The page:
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Posts Tagged ‘truck

Here is a phrase uttered and written so much that it has practically become a trope: Beware, robots will take our jobs.


Video source

Technology-enabled automation has always taken away old jobs, e.g., we do not need phone operators to manually connect us. But people conveniently forget how automation also creates new jobs, e.g., maintainers and improvers of phones. To that end, the video featured a truck driver whose duties evolved along with the development of automated truck-driving.

The automated truck-driving segment ended with the test driver stating that AI was not making people redundant. It was doing jobs that people no longer wanted to do.

The next video segment featured an automated sea port that moved the containers that arrived in ships. The repeated theme was that the human responsibility shifted from moving the containers to maintaining the robotic cranes and vehicles that moved the containers.

An important concept from both segments was that current AI might have good specific intelligence, but it has poor general intelligence. If an environment is controlled or if the problem is structured, AI is often safer, more efficient, and more effective than people.

The final video was about a chain’s pizza order prediction, preparation, and delivery. It emphasised how humans and AI work together and countered the popular narrative of AI taking humans entirely out of the equation.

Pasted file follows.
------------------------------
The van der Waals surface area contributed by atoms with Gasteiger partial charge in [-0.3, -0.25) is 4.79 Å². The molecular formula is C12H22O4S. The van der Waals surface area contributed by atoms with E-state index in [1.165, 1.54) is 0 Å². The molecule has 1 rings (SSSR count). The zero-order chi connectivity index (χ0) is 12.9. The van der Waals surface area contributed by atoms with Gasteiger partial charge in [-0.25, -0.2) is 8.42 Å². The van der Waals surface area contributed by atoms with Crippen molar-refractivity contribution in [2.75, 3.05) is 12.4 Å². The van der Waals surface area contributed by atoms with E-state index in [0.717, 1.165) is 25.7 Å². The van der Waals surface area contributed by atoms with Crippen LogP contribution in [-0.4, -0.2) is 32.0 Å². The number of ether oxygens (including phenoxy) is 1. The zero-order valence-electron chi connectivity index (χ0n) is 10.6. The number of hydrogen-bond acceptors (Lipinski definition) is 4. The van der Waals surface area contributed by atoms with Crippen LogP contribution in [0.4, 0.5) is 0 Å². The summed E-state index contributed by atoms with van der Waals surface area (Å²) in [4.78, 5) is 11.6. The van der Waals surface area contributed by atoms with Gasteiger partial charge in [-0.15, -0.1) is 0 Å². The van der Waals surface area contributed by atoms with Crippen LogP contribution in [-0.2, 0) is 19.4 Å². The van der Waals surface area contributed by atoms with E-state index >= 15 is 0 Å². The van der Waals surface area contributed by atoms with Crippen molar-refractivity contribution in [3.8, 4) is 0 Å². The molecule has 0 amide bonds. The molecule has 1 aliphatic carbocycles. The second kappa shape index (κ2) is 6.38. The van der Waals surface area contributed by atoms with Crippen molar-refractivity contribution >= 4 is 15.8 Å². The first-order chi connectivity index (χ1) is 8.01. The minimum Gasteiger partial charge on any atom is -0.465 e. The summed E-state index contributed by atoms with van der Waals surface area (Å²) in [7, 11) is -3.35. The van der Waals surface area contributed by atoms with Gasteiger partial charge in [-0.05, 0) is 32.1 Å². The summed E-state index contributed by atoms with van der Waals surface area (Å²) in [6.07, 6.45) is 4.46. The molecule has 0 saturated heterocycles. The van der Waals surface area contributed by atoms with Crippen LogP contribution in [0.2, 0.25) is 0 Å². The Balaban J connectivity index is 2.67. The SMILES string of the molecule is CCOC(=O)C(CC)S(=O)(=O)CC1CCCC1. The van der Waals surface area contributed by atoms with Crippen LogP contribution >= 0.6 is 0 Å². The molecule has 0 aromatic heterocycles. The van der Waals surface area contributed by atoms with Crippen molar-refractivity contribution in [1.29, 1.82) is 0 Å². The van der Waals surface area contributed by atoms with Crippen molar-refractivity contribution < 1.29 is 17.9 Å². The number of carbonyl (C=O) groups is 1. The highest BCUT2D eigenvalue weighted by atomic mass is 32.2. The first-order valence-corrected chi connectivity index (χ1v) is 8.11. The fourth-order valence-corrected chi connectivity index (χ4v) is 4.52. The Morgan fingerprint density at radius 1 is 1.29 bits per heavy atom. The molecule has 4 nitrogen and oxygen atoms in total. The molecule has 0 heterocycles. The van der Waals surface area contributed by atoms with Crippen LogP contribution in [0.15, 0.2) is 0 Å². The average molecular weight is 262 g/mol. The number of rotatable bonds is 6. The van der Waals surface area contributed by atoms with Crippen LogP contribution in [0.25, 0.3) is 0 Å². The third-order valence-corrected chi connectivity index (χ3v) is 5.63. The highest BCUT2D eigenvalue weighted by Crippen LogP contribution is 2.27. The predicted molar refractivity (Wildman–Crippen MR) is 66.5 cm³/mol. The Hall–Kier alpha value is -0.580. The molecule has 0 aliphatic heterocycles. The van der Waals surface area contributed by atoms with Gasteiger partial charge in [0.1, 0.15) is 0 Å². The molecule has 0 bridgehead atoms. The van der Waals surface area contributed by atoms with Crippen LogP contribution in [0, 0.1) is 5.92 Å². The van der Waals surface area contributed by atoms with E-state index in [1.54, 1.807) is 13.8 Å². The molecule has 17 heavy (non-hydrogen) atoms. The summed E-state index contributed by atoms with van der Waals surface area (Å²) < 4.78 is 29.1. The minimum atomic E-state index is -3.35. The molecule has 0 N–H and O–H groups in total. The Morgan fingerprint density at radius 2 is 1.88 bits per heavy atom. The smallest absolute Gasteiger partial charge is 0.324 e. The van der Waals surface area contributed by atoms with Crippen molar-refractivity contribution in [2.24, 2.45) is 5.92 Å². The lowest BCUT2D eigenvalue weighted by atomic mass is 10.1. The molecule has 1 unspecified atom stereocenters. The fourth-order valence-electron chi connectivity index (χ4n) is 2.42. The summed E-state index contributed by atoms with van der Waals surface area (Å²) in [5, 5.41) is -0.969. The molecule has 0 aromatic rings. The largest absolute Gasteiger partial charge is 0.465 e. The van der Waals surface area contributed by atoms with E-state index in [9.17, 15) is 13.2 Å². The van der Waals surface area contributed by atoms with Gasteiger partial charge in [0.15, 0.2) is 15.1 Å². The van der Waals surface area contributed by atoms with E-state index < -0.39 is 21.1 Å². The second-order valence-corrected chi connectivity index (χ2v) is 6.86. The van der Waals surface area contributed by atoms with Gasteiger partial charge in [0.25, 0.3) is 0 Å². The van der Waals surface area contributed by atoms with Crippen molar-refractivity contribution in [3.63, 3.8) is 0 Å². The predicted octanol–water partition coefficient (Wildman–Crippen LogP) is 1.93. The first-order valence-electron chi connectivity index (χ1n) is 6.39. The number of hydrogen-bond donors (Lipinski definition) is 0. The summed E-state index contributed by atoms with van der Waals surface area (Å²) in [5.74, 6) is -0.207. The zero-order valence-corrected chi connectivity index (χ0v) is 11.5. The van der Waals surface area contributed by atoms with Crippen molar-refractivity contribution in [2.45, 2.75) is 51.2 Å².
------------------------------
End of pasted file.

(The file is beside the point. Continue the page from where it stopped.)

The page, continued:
The underlying message was that people fight change that they do not like or do not understand. This is true in AI or practically any other change, e.g., policy, circumstance, practice.

No, not the Singaporean utterance of “truck, lah” but the creation of a truck from a Tesla car.


Video source

The video above is an “ad” for the Truckla. It is a product in the sense that it showcases a product (the Truckla) which was itself a product of collaboration.


Video source

The second video is a behind-the-scenes look of how the Truckla product and the “ad” were created. It is a process video.

Like most process-product videos I feature in this blog, the process videos run long while the product videos are short.

This mirrors what we see in classrooms: People tend to judge and value the products of learning because they are easier to quantify. But it is the messier and more detailed processes that provide insights into how the product came to be. If we focus on processes more, we might reward even sub-par products because we can gauge how much learners actually do.


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